No pretty screenshots this time, but I’ll try to keep it short and to the point.

The basics

First - if an organization’s MFA coverage for admin and user identities is below 100%, that’s where to start. All identities used by individuals with a pulse must be secured using MFA - no exceptions. Only requiring passwords in Azure AD really isn’t enough and will eventually cause a disaster.

Securing the MFA registration process

An essential step is to secure the MFA registration process. Users by default have the ability to register MFA methods upon sign-in when triggering MFA requirement - if no current MFA method exists yet for the account. An attacker could potentially sign-in with compromised credentials and enroll MFA right in the Authenticator app - which would definitely be bad.

To prevent this, use Conditional Access policy to secure the MFA registration process by either requiring known/compliant device, or another MFA method like Temporary Access Pass.

No network exceptions

As we keep focusing on Azure AD, require MFA always and from anywhere. Stop excluding MFA from known and “trusted” office networks. Seriously, the internal networks can’t be trusted anymore, it’s 2023 and we need to assume breach, never trust and always explicitly verify! If an attacker already is on the inside, excluding MFA from that network is just helping them potentially compromise the organization’s cloud resources too.

From Azure AD’s perspective, all networks should be treated as the rest of the Internet. Full zero trust.

Block risky identities

Protect Azure AD user accounts further with Identity Protection signals and Conditional Access policies. Block high-risk sign-ins and users - especially if a SOC is present and can act on such events to investigate and quickly remediate both for the sake of security and user productivity.

Medium-risk sign-ins could trigger full re-authentication with MFA, and medium-risk users could trigger full re-authentication with secure password-change through self-service password reset. This would assist users in helping themselves to get out of a potentially bad situation.

Block unknown devices

Going further it’s important to bring in device status. Which device is the user logging in from, is it known to Azure AD either as an Azure AD-joined or registered device, or as a hybrid-joined device for those organizations with AD domain-joined computers. In case of Azure AD-joined or registered device - is it in compliance with the implemented security policies in Intune?

Using Conditional Access policies to block sign-ins from unknown or non-compliant devices might be the protection mechanism fending off an actual ongoing phishing attack at the very last minute. As long as users are allowed to utilize phishable MFA methods like SMS, phone call, OTP and even Microsoft Authenticator - they are at risk to be lured into giving up both their account credentials and MFA challenge on a phishing site running Evilginx2 (as showcased by @janbakker_) or similar tool.

With this Conditional Access policy in place the attacker would be stopped dead in its tracks when signing in with the phished credentials, as the known device requirement can’t be satisfied.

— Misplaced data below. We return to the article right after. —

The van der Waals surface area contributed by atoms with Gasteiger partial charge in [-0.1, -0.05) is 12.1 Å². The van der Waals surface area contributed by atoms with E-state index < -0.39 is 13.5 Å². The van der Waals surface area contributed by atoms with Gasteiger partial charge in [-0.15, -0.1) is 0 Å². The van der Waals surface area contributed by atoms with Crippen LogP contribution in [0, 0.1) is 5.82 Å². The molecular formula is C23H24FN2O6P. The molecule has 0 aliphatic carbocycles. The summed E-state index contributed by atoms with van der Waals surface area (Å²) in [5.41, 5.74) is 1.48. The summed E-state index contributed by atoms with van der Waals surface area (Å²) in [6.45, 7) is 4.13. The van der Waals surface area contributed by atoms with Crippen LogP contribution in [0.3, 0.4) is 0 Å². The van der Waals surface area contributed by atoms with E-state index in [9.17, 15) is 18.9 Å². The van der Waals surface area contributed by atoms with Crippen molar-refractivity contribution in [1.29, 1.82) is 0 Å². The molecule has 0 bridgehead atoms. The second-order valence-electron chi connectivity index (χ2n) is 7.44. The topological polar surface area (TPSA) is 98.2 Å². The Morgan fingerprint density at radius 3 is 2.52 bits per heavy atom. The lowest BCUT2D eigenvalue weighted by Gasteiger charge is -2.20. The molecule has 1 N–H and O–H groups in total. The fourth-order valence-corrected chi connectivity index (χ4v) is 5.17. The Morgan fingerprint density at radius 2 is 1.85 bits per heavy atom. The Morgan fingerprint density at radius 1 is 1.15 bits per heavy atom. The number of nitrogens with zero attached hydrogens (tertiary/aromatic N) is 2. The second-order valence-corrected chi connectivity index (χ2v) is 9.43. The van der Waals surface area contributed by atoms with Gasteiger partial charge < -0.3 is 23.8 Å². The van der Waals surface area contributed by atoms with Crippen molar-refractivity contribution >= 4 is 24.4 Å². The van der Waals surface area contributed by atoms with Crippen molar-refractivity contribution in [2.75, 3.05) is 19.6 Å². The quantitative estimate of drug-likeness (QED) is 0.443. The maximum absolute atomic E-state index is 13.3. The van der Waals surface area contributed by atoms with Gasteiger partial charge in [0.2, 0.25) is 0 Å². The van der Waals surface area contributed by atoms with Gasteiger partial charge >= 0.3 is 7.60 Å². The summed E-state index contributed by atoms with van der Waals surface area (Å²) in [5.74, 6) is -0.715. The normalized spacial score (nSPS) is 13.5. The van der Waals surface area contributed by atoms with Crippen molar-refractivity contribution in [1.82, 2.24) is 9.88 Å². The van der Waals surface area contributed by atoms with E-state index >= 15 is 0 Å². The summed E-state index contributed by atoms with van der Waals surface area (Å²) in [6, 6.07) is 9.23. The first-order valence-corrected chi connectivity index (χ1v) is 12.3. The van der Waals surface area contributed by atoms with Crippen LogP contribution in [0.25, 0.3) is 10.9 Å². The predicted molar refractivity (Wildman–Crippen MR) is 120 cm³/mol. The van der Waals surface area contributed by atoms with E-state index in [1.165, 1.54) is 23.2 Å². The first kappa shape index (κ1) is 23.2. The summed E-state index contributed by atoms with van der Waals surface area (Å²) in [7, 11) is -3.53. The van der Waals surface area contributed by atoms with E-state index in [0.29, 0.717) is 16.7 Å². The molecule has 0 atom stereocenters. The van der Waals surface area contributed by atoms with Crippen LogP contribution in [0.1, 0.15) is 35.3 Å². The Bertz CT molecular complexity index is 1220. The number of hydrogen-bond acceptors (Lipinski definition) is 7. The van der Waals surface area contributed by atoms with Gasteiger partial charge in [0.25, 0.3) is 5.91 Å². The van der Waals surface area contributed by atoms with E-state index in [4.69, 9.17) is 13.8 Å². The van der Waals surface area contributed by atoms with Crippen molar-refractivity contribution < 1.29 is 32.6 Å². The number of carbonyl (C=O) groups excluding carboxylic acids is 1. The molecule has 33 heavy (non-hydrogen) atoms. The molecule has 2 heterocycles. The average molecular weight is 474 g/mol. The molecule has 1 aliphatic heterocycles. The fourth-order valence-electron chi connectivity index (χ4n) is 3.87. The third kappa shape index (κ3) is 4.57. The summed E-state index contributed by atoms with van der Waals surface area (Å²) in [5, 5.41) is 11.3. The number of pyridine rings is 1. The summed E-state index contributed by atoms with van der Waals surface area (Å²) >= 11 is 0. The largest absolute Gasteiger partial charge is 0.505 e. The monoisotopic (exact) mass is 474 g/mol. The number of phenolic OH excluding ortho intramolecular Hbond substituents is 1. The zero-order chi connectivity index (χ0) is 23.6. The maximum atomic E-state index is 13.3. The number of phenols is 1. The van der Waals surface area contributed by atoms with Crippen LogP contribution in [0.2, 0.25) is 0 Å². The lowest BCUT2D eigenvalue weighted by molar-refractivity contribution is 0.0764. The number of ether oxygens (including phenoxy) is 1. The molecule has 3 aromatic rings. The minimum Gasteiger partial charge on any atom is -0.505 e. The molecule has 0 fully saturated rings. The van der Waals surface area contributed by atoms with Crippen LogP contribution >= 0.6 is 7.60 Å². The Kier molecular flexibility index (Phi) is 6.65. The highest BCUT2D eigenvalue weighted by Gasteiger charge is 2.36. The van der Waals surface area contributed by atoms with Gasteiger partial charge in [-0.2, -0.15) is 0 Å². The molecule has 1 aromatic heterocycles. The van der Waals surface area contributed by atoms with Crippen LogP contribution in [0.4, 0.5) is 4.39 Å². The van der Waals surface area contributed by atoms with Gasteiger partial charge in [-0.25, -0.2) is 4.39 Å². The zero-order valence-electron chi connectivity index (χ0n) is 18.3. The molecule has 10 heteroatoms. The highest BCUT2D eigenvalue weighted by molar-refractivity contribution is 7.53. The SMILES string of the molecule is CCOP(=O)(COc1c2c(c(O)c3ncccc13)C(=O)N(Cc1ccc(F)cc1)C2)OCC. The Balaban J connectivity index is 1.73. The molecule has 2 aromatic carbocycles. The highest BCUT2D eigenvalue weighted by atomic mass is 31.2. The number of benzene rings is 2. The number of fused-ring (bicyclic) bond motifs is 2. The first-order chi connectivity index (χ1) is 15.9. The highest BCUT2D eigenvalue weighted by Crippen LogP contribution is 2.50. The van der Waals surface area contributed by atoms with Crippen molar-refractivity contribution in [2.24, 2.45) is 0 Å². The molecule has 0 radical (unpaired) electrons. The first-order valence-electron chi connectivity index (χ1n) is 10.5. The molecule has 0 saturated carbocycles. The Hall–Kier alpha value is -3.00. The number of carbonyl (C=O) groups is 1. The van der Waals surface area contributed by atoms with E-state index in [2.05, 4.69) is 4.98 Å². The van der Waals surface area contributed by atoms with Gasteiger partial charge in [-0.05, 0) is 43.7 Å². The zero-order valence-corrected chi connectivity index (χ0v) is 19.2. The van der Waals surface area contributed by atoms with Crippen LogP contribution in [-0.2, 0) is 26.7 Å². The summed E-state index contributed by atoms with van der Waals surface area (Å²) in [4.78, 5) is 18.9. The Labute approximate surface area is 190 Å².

Tweak sign-in frequency and browser session persistence

Deviation from the default sign-in frequency for standard users, which is a rolling window of 90 days, is likely not a good strategy for managed devices in the organization. It may impact user productivity, and will likely annoy users more than securing them.

However, in certain scenarios for specific personas it makes sense to both configure sign-in frequency to a day or less - and to disallow persistent browser session in one go:

  • Highly privileged user accounts.
  • Users accessing apps from unmanaged devices.

Make sure to understand how these features work by looking at Microsoft’s documentation.

Implement phishing-resistant MFA

Lastly, look into transitioning over to phishing-resistant MFA methods. High-value targets like privileged users and VIPs should be required to use FIDO2 security keys, but it’s even more important to require FIDO2 for any user excluded in the known device Conditional Access policy - as they are much more susceptible at being successfully compromised in a phishing attack.

Final thoughts

There are of course many other measures to consider and features to implement for protecting user identities. Some important things comes to mind, especially within endpoint management, like prevent giving users local admin privileges by default on their computers and instead look into Endpoint Privilege Management, make sure to use all the goodies in Windows like Defender for Endpoint and Credential Guard, look into issuing privileged and secure access workstation for high-impact users, and more.

While we’re talking about Conditional Access policies, I highly recommend looking into Microsoft’s articles on Conditional Access for zero trust - and also this GitHub repo by @claus_jespersen.

That’s it for now, thanks for reading - and keep on securing those identities!

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